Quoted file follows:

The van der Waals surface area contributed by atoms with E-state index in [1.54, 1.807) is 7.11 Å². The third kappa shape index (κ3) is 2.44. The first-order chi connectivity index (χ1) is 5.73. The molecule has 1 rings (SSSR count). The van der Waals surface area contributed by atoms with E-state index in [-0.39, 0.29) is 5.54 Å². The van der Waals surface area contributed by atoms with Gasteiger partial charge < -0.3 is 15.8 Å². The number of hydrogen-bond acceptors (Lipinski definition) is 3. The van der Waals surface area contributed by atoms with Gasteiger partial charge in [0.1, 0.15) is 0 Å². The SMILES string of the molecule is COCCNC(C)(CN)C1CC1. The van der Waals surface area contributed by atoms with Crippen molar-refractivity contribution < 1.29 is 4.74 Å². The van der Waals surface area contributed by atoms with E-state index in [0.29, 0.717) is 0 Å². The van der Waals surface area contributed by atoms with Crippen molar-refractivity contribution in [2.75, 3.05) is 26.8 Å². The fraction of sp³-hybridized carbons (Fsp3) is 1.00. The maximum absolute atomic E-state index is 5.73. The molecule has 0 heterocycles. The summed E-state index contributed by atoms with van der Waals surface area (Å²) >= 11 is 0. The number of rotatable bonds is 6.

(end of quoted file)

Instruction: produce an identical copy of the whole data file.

The van der Waals surface area contributed by atoms with E-state index in [1.54, 1.807) is 7.11 Å². The third kappa shape index (κ3) is 2.44. The first-order chi connectivity index (χ1) is 5.73. The molecule has 1 rings (SSSR count). The van der Waals surface area contributed by atoms with E-state index in [-0.39, 0.29) is 5.54 Å². The van der Waals surface area contributed by atoms with Gasteiger partial charge < -0.3 is 15.8 Å². The number of hydrogen-bond acceptors (Lipinski definition) is 3. The van der Waals surface area contributed by atoms with Gasteiger partial charge in [0.1, 0.15) is 0 Å². The SMILES string of the molecule is COCCNC(C)(CN)C1CC1. The van der Waals surface area contributed by atoms with Crippen molar-refractivity contribution < 1.29 is 4.74 Å². The van der Waals surface area contributed by atoms with E-state index in [0.29, 0.717) is 0 Å². The van der Waals surface area contributed by atoms with Crippen molar-refractivity contribution in [2.75, 3.05) is 26.8 Å². The fraction of sp³-hybridized carbons (Fsp3) is 1.00. The maximum absolute atomic E-state index is 5.73. The molecule has 0 heterocycles. The summed E-state index contributed by atoms with van der Waals surface area (Å²) >= 11 is 0. The number of rotatable bonds is 6.